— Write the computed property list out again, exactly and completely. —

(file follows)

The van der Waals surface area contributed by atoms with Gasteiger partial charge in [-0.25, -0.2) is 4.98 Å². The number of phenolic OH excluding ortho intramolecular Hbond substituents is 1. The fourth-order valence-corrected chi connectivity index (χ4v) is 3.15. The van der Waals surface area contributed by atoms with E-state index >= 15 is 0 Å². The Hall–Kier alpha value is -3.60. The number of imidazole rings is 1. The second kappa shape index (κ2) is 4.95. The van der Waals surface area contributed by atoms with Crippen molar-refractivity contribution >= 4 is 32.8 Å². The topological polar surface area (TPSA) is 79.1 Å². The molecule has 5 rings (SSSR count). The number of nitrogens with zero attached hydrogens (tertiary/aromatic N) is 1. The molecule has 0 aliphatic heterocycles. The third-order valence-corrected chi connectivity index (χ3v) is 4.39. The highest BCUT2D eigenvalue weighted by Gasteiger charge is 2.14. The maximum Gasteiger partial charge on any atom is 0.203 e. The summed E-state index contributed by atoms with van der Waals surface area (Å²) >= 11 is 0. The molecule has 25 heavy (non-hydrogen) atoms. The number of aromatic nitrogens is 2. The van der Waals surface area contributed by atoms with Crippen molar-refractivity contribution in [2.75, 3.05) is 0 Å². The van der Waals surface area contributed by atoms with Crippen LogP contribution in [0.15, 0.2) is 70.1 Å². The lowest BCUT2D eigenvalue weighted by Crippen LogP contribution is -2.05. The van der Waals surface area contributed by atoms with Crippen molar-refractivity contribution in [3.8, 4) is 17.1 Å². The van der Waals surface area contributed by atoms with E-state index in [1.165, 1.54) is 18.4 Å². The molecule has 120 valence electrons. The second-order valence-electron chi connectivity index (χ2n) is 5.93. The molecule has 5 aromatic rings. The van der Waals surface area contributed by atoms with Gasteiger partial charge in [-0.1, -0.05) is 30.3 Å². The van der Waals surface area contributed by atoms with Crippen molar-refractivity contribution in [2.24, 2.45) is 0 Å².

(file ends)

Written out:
The van der Waals surface area contributed by atoms with Gasteiger partial charge in [-0.25, -0.2) is 4.98 Å². The number of phenolic OH excluding ortho intramolecular Hbond substituents is 1. The fourth-order valence-corrected chi connectivity index (χ4v) is 3.15. The van der Waals surface area contributed by atoms with E-state index >= 15 is 0 Å². The Hall–Kier alpha value is -3.60. The number of imidazole rings is 1. The second kappa shape index (κ2) is 4.95. The van der Waals surface area contributed by atoms with Crippen molar-refractivity contribution >= 4 is 32.8 Å². The topological polar surface area (TPSA) is 79.1 Å². The molecule has 5 rings (SSSR count). The number of nitrogens with zero attached hydrogens (tertiary/aromatic N) is 1. The molecule has 0 aliphatic heterocycles. The third-order valence-corrected chi connectivity index (χ3v) is 4.39. The highest BCUT2D eigenvalue weighted by Gasteiger charge is 2.14. The maximum Gasteiger partial charge on any atom is 0.203 e. The summed E-state index contributed by atoms with van der Waals surface area (Å²) >= 11 is 0. The molecule has 25 heavy (non-hydrogen) atoms. The number of aromatic nitrogens is 2. The van der Waals surface area contributed by atoms with Crippen molar-refractivity contribution in [2.75, 3.05) is 0 Å². The van der Waals surface area contributed by atoms with Crippen LogP contribution in [0.15, 0.2) is 70.1 Å². The lowest BCUT2D eigenvalue weighted by Crippen LogP contribution is -2.05. The van der Waals surface area contributed by atoms with Crippen molar-refractivity contribution in [3.8, 4) is 17.1 Å². The van der Waals surface area contributed by atoms with E-state index in [1.165, 1.54) is 18.4 Å². The molecule has 120 valence electrons. The second-order valence-electron chi connectivity index (χ2n) is 5.93. The molecule has 5 aromatic rings. The van der Waals surface area contributed by atoms with Gasteiger partial charge in [-0.1, -0.05) is 30.3 Å². The van der Waals surface area contributed by atoms with Crippen molar-refractivity contribution in [2.24, 2.45) is 0 Å².